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Angola 3 Inmate Tastes Brief, 'Bittersweet' Freedom

Oct 5, 2013
Originally published on October 5, 2013 6:36 pm

Herman Wallace died early Friday in New Orleans, three days after gaining his freedom. Wallace had spent the previous 41 years in solitary confinement in Louisiana.

While already serving a 50-year sentence for armed robbery, Wallace was convicted of the murder of a prison guard in 1974, along with Robert King and Albert Woodfox. The men became known as the Angola 3 for spending most of their years in solitary confinement at the Louisiana State Penitentiary, also called Angola. All of them claimed to be innocent.

On Tuesday a judge overturned Wallace's conviction on the grounds that he had been denied a fair trial because he was indicted by a grand jury comprised solely of men — in violation of the equal protection clause of the 14th Amendment.

"He knew that it was wrong for women to be excluded from jury service," says attorney George Kendall, one of Wallace's advocates. "And there were many times he sat in his cell mystified as to, 'why is it that I'm not getting relief on this claim?' This has been a very bittersweet week."

Wallace spent the first 18 years behind bars without an appeal. The argument that finally won Wallace his release was one he had been making for decades, mostly acting as his own attorney.

Kendall says little has changed for many indigent prisoners over the past 40 years, despite a change in laws.

As for the other two of the Angola 3, Woodfox is still in jail, but King was released in 2001 after 29 years in solitary confinement.

"The cells were pretty bare, and they were maybe about ... 3 feet wide and about 6 feet long. It was almost like it was in a tomb, and there was a slab of concrete that you slept on," King says. "You ate three meals a day — you had two slices of bread each meal. During the wintertime, you froze, and during summertime, you were overheated. But in any event, you were starved."

In 2009, Wallace was transferred to a prison dormitory where he could socialize with other prisoners. Even though he was returned to solitary after nine months, Kendall says Wallace was grateful for that opportunity and for his release Tuesday.

"It's tragic it took 40 years for him to find a court that would say, 'You're right, Mr. Wallace, that violated your Constitutional rights; you are entitled to a new trial,' " Kendall says.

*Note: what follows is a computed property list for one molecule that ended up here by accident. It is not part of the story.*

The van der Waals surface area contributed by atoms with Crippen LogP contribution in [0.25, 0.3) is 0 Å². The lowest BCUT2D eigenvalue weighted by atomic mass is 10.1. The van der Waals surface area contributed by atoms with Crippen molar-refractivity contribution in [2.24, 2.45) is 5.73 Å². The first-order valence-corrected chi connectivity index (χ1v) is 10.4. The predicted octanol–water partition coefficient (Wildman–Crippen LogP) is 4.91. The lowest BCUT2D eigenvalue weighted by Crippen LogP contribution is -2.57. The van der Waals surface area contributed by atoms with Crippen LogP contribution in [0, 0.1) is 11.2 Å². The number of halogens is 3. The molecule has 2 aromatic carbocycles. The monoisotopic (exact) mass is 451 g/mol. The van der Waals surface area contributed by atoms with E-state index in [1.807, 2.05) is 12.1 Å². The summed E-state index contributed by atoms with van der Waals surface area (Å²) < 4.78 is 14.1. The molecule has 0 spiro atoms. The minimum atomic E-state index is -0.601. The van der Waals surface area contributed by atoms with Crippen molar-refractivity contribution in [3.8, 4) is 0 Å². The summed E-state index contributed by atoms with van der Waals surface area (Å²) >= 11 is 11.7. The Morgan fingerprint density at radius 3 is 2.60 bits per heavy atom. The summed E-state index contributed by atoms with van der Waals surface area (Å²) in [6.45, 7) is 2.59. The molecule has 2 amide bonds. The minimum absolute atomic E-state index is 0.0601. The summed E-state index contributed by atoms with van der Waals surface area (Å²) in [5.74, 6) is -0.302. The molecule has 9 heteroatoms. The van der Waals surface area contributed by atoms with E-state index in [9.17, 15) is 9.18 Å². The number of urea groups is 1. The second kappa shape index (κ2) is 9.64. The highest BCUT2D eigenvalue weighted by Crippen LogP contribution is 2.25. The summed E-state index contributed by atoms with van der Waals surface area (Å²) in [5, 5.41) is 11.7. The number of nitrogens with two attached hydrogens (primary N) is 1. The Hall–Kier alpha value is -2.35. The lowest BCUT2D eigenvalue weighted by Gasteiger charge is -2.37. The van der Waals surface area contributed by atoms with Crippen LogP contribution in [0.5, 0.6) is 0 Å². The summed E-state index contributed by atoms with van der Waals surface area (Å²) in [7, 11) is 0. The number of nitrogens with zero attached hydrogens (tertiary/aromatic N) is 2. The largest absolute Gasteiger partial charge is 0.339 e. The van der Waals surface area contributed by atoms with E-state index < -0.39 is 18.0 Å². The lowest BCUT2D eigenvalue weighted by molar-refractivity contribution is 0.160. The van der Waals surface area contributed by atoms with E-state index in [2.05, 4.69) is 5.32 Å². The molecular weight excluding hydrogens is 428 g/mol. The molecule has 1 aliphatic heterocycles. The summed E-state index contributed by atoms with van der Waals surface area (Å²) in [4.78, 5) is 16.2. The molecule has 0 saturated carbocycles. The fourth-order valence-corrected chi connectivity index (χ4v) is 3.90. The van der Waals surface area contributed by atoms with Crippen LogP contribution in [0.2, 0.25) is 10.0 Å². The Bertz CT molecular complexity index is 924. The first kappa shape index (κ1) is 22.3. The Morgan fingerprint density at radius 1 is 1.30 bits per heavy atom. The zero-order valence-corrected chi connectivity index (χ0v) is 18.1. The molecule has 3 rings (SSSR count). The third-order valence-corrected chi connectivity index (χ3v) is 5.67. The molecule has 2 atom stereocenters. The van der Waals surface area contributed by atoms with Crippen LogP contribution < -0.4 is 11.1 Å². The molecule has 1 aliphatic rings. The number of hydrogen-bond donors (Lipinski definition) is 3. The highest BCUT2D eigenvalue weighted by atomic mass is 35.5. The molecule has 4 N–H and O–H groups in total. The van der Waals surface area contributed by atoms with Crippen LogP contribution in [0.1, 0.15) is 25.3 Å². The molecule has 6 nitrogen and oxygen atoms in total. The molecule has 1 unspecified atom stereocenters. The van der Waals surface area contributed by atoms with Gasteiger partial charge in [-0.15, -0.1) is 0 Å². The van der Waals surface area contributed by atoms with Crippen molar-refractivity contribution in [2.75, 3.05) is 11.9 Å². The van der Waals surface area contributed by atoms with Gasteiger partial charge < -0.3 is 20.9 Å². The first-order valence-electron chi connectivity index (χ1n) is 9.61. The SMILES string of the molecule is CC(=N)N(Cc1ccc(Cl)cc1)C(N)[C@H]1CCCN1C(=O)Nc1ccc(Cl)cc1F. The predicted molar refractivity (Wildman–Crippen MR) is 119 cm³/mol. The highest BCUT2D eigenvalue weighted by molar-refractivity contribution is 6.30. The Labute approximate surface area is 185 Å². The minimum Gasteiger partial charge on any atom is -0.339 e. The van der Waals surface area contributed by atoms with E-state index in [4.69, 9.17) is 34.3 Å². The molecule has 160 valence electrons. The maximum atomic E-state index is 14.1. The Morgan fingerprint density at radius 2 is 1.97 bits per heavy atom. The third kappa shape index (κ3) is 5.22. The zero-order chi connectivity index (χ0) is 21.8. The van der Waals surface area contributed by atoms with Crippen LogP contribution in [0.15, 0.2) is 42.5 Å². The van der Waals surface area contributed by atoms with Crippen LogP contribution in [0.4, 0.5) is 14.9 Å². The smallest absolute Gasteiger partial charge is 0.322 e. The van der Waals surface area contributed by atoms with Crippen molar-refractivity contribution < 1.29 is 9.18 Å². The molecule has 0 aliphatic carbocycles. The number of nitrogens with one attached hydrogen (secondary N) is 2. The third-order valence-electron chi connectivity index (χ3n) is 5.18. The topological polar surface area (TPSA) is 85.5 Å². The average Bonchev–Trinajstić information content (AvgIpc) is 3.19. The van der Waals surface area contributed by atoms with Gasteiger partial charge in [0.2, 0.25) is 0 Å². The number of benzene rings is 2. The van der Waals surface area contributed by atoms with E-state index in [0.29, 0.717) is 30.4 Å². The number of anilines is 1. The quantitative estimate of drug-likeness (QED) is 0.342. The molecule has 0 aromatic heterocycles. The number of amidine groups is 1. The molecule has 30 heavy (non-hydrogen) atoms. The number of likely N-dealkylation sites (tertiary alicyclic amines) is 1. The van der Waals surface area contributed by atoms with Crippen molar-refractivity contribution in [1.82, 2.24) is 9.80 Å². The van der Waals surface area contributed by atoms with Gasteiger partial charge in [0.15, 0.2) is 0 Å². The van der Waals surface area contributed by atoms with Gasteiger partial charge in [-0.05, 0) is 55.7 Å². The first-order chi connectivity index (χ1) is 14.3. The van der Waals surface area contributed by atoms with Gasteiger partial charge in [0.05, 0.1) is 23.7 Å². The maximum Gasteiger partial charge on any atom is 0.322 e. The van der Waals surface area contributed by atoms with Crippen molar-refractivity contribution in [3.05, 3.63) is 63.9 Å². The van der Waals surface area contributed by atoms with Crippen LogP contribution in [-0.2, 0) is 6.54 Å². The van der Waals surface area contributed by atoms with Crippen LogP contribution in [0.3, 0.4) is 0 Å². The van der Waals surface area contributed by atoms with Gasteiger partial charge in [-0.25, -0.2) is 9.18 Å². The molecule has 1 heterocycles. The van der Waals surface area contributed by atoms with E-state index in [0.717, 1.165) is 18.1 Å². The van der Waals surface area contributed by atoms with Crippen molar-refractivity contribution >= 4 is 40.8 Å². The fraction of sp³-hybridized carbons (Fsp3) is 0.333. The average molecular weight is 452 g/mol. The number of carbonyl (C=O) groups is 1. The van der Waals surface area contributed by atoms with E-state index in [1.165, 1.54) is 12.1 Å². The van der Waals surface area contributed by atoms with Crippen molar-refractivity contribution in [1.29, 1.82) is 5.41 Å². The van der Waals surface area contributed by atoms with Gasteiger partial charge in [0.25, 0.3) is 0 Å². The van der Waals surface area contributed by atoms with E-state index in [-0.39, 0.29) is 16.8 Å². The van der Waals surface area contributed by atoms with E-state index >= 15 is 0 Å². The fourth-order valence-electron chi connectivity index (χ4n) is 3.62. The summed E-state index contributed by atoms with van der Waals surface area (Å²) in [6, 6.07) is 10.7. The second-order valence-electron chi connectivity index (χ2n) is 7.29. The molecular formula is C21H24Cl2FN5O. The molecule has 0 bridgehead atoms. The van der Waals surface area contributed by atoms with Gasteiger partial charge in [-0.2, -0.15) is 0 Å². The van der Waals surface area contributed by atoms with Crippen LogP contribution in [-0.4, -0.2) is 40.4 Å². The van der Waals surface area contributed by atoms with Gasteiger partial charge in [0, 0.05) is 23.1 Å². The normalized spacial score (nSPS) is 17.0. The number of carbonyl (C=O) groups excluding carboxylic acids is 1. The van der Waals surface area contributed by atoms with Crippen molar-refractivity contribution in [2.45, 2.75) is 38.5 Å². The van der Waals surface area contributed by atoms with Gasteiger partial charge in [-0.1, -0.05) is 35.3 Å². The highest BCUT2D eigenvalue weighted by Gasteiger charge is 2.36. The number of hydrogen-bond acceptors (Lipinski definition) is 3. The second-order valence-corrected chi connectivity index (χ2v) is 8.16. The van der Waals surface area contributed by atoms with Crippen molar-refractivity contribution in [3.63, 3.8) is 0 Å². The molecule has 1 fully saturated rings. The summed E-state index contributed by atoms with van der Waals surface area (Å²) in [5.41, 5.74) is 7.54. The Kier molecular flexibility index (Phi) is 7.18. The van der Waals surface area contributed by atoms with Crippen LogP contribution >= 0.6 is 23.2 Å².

Herman Wallace died of liver cancer. He was 71 years old.

Copyright 2013 NPR. To see more, visit http://www.npr.org/.

Transcript

ARUN RATH, HOST:

Herman Wallace died early yesterday morning in New Orleans, three days after gaining his freedom. Wallace had spent 41 years in solitary confinement, in the Louisiana State Penitentiary in Angola. While already serving a 50-year sentence for armed robbery, Wallace - along with Robert King and Albert Woodfox - was convicted of the murder of a prison guard in 1974. The men became known as the Angola Three, and all of them claimed to be innocent.

On Tuesday, a judge overturned Wallace's conviction on the grounds that he had been denied a fair trial because he was indicted by a grand jury composed solely of men, in violation of the equal protection clause of the 14th Amendment. Attorney George Kendall was one of Wallace's advocates.

GEORGE KENDALL: It was just persistence. He knew that it was wrong for women to be excluded from jury service. And there were many times he sat in his cell mystified as to, why is it that I'm not getting relief on this claim? This has been a very bittersweet week.

RATH: After serving the first 18 years without an appeal, the argument that finally won Wallace his release was one he had been making for decades, mostly acting as his own attorney. Attorney George Kendall says little has changed for many indigent prisoners over the past 40 years, despite a change in laws. Albert Woodfox is still in jail, awaiting a trial to overturn his conviction this summer. But another of the Angola Three, Robert King, was released in 2001 after 29 years in solitary confinement. He describes conditions in Angola this way...

ROBERT KING: The cells were pretty bare, and they were maybe about - maybe 3 feet wide, and about 6 feet long. It's almost like it was in a tomb. And there was a slab of concrete that you slept on, and you ate three meals a day. You had two slices of bread each meal. During the wintertime, you froze and during the summertime, you was overheated. But in any event, you was starved.

RATH: In 2009, Wallace was transferred to a prison dormitory, where he could socialize with other prisoners. Even though he was returned to solitary after nine months, his attorney, George Kendall, says Wallace was grateful for that opportunity - and for his release this week.

KENDALL: And it's tragic it took 40 years for him to find a court that would say, you're right, Mr. Wallace. That violated your constitutional rights. You are entitled to a new trial.

RATH: Herman Wallace died of liver cancer. He was 71 years old.

(SOUNDBITE OF MUSIC)

RATH: This is ALL THINGS CONSIDERED, from NPR News. Transcript provided by NPR, Copyright NPR.